In Genesis 37:9, Joseph dreamed that the sun, moon, and twelve stars bowed down to him. Joseph was just seventeen years old, and there was no way that he himself could have planned his destiny and imposed it onto a dream. This was God’s plan for him, God’s choice, no less than God’s choice of Jacob when he and Esau were both in the womb (Gen 25:23). These dreams were God-initiated rather than Joseph-initiated; God was the main actor behind the scenes.
It made sense neither for Joseph to boast as if it were his own plan (though the text does not specify that Joseph was boasting) nor for Joseph’s brothers to be jealous as if they could control their own destinies. It was God’s plan—and ultimately it would prove to bring about the deliverance of them all.
As in the case of Cain’s jealousy of Abel, however, there was something in the character of the human actors that would be consistent with God’s plan. Sin was crouching in Cain’s heart (Gen 4:5–8) leading to his murder of Abel, and many of Joseph’s brothers harboured hatred, even to the extent of wanting to kill him (Gen 37:20). Joseph, by contrast, kept serving the Lord (Gen 39:9) and, in his hardship, continued attributing honour to the Lord (Gen 40:8; 41:16). God has planned it so that human responsibility is part of his plan; God’s sovereignty and human responsibility are complementary, not mutually exclusive, options.
Yet despite the grandeur of the sun-moon-and-stars imagery in his dream—a step above his brothers’ sheathes bowing to him in Genesis 37:7—God does not reveal that all Egypt and Canaan will bow down to Joseph. Joseph will not need advance warning about that; when it happens, Joseph will have no reason to refuse it! God reveals only that his family will bow down to him, because Joseph will later need to recognise that as God’s plan.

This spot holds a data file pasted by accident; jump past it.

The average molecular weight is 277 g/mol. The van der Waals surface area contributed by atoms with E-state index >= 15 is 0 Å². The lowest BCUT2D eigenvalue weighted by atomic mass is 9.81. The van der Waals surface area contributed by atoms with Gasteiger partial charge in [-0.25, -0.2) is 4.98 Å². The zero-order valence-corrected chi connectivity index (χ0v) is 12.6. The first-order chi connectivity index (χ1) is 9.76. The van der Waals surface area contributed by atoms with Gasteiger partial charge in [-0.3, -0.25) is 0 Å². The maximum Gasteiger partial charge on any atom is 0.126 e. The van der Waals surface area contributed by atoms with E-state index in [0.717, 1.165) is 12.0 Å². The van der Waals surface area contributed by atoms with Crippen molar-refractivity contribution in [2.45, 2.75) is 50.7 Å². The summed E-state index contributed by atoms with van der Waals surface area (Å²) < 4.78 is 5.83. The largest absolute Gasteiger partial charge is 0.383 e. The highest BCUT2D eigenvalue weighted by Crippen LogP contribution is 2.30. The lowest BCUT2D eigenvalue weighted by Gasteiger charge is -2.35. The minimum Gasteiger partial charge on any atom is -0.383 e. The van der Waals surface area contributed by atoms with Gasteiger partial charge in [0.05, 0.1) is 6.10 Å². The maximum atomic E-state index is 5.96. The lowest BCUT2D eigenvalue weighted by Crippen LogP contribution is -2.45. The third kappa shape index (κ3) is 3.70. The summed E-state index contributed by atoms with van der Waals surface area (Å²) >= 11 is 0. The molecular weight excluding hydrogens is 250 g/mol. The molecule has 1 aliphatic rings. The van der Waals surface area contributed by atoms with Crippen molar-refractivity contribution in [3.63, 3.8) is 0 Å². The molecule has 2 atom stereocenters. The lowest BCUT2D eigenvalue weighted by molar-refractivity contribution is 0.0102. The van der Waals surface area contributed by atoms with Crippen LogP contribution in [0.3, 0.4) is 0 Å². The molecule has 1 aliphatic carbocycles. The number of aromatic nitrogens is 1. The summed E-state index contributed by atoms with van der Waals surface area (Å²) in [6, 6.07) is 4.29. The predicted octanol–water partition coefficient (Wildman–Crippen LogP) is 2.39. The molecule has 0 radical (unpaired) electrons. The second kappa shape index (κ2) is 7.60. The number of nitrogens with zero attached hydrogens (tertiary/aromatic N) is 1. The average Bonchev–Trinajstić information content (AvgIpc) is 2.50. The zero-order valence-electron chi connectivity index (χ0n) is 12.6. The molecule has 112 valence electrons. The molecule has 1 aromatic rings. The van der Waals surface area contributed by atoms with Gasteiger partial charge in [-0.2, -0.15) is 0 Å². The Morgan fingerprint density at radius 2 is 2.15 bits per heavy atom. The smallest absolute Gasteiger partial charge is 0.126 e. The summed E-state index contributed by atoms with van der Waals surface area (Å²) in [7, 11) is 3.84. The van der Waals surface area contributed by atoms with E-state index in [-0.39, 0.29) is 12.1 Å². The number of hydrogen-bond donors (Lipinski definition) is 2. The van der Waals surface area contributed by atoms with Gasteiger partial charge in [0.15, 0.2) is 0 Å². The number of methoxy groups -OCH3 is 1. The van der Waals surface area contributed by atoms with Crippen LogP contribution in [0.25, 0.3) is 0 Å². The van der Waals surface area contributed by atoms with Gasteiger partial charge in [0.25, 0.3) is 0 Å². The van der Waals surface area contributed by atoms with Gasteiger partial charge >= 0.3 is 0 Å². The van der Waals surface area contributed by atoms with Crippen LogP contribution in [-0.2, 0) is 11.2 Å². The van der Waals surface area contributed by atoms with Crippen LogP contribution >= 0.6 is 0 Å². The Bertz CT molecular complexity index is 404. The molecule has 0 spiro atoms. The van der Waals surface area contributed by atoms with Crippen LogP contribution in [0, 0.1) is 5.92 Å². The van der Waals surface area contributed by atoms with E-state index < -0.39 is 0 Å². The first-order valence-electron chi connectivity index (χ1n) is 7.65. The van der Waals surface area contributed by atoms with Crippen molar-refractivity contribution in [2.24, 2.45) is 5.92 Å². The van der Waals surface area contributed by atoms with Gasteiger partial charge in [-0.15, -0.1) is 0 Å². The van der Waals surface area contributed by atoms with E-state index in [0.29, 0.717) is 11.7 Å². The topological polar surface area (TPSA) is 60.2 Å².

Joseph’s exaltation over Egypt would rescue his generation of Egyptians and Canaanites. Yet the restoration of his family was a key part in God’s plan, since God had a special plan for his family that would extend beyond that generation and through history. Joseph may have been satisfied to be exalted over Egypt, but when his brothers unknowingly bowed down to him in Genesis 42:6, Joseph remembered his dreams (Gen 42:9). God calls us, but we do not know all the details in advance. He is the one who orchestrates our lives, and he works through our obedience even when we do not understand.
We tend to exalt the human heroes of the stories when we retell them to children. But the real hero, though often behind the scenes, is the Lord himself. Let’s neither be proud of ourselves nor jealous of others that God exalts. Let’s praise the wise Lord of history and embrace gladly his wise plan.